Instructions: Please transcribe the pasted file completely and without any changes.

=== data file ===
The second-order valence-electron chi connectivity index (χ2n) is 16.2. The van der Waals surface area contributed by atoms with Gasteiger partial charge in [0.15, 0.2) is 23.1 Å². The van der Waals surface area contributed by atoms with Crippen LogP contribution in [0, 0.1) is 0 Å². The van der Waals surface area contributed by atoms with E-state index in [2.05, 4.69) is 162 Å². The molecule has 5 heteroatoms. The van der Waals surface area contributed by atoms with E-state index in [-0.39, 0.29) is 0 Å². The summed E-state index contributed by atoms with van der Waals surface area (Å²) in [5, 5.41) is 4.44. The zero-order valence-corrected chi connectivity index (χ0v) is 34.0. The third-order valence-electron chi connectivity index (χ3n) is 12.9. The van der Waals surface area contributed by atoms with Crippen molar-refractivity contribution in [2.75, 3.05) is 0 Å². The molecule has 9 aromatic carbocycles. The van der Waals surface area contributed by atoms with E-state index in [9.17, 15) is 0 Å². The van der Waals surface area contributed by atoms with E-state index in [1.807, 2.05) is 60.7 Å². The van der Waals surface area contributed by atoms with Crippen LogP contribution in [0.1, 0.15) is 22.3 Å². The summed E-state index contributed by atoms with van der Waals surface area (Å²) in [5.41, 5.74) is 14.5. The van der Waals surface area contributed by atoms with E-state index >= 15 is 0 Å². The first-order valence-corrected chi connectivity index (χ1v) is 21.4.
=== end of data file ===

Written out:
The second-order valence-electron chi connectivity index (χ2n) is 16.2. The van der Waals surface area contributed by atoms with Gasteiger partial charge in [0.15, 0.2) is 23.1 Å². The van der Waals surface area contributed by atoms with Crippen LogP contribution in [0, 0.1) is 0 Å². The van der Waals surface area contributed by atoms with E-state index in [2.05, 4.69) is 162 Å². The molecule has 5 heteroatoms. The van der Waals surface area contributed by atoms with E-state index in [-0.39, 0.29) is 0 Å². The summed E-state index contributed by atoms with van der Waals surface area (Å²) in [5, 5.41) is 4.44. The zero-order valence-corrected chi connectivity index (χ0v) is 34.0. The third-order valence-electron chi connectivity index (χ3n) is 12.9. The van der Waals surface area contributed by atoms with Crippen molar-refractivity contribution in [2.75, 3.05) is 0 Å². The molecule has 9 aromatic carbocycles. The van der Waals surface area contributed by atoms with E-state index in [9.17, 15) is 0 Å². The van der Waals surface area contributed by atoms with E-state index in [1.807, 2.05) is 60.7 Å². The van der Waals surface area contributed by atoms with Crippen LogP contribution in [0.1, 0.15) is 22.3 Å². The summed E-state index contributed by atoms with van der Waals surface area (Å²) in [5.41, 5.74) is 14.5. The van der Waals surface area contributed by atoms with E-state index >= 15 is 0 Å². The first-order valence-corrected chi connectivity index (χ1v) is 21.4.